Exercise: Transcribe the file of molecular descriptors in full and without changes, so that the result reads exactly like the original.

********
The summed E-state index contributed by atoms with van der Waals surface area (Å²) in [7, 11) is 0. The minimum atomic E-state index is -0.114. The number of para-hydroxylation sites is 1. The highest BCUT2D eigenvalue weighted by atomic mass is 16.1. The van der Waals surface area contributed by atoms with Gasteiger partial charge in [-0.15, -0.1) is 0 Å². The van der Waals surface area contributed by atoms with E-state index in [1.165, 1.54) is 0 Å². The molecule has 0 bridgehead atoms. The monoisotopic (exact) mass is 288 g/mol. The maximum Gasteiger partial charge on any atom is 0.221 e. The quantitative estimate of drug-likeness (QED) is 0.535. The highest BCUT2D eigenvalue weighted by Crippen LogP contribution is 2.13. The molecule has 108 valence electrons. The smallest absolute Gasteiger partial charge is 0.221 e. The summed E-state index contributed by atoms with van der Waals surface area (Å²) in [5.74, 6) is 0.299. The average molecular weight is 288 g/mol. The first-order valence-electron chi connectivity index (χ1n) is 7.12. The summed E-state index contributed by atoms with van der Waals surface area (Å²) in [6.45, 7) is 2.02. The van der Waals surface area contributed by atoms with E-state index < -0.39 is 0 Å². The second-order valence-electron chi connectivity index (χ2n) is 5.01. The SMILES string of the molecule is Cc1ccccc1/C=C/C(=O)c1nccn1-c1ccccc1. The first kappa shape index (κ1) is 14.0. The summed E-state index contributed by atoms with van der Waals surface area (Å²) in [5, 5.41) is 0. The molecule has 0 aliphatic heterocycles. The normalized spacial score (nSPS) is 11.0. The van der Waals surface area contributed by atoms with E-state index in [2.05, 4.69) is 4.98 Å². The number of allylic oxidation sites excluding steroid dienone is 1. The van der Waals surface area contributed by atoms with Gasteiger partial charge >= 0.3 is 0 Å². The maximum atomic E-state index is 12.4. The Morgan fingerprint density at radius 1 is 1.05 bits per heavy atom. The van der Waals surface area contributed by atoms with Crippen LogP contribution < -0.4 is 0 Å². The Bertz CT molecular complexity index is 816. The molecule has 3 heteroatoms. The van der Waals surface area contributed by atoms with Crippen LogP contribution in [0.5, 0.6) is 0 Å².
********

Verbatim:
The summed E-state index contributed by atoms with van der Waals surface area (Å²) in [7, 11) is 0. The minimum atomic E-state index is -0.114. The number of para-hydroxylation sites is 1. The highest BCUT2D eigenvalue weighted by atomic mass is 16.1. The van der Waals surface area contributed by atoms with Gasteiger partial charge in [-0.15, -0.1) is 0 Å². The van der Waals surface area contributed by atoms with E-state index in [1.165, 1.54) is 0 Å². The molecule has 0 bridgehead atoms. The monoisotopic (exact) mass is 288 g/mol. The maximum Gasteiger partial charge on any atom is 0.221 e. The quantitative estimate of drug-likeness (QED) is 0.535. The highest BCUT2D eigenvalue weighted by Crippen LogP contribution is 2.13. The molecule has 108 valence electrons. The smallest absolute Gasteiger partial charge is 0.221 e. The summed E-state index contributed by atoms with van der Waals surface area (Å²) in [5.74, 6) is 0.299. The average molecular weight is 288 g/mol. The first-order valence-electron chi connectivity index (χ1n) is 7.12. The summed E-state index contributed by atoms with van der Waals surface area (Å²) in [6.45, 7) is 2.02. The van der Waals surface area contributed by atoms with E-state index < -0.39 is 0 Å². The second-order valence-electron chi connectivity index (χ2n) is 5.01. The SMILES string of the molecule is Cc1ccccc1/C=C/C(=O)c1nccn1-c1ccccc1. The first kappa shape index (κ1) is 14.0. The summed E-state index contributed by atoms with van der Waals surface area (Å²) in [5, 5.41) is 0. The molecule has 0 aliphatic heterocycles. The normalized spacial score (nSPS) is 11.0. The van der Waals surface area contributed by atoms with E-state index in [2.05, 4.69) is 4.98 Å². The number of allylic oxidation sites excluding steroid dienone is 1. The van der Waals surface area contributed by atoms with Gasteiger partial charge >= 0.3 is 0 Å². The maximum atomic E-state index is 12.4. The Morgan fingerprint density at radius 1 is 1.05 bits per heavy atom. The van der Waals surface area contributed by atoms with Crippen LogP contribution < -0.4 is 0 Å². The Bertz CT molecular complexity index is 816. The molecule has 3 heteroatoms. The van der Waals surface area contributed by atoms with Crippen LogP contribution in [0.5, 0.6) is 0 Å².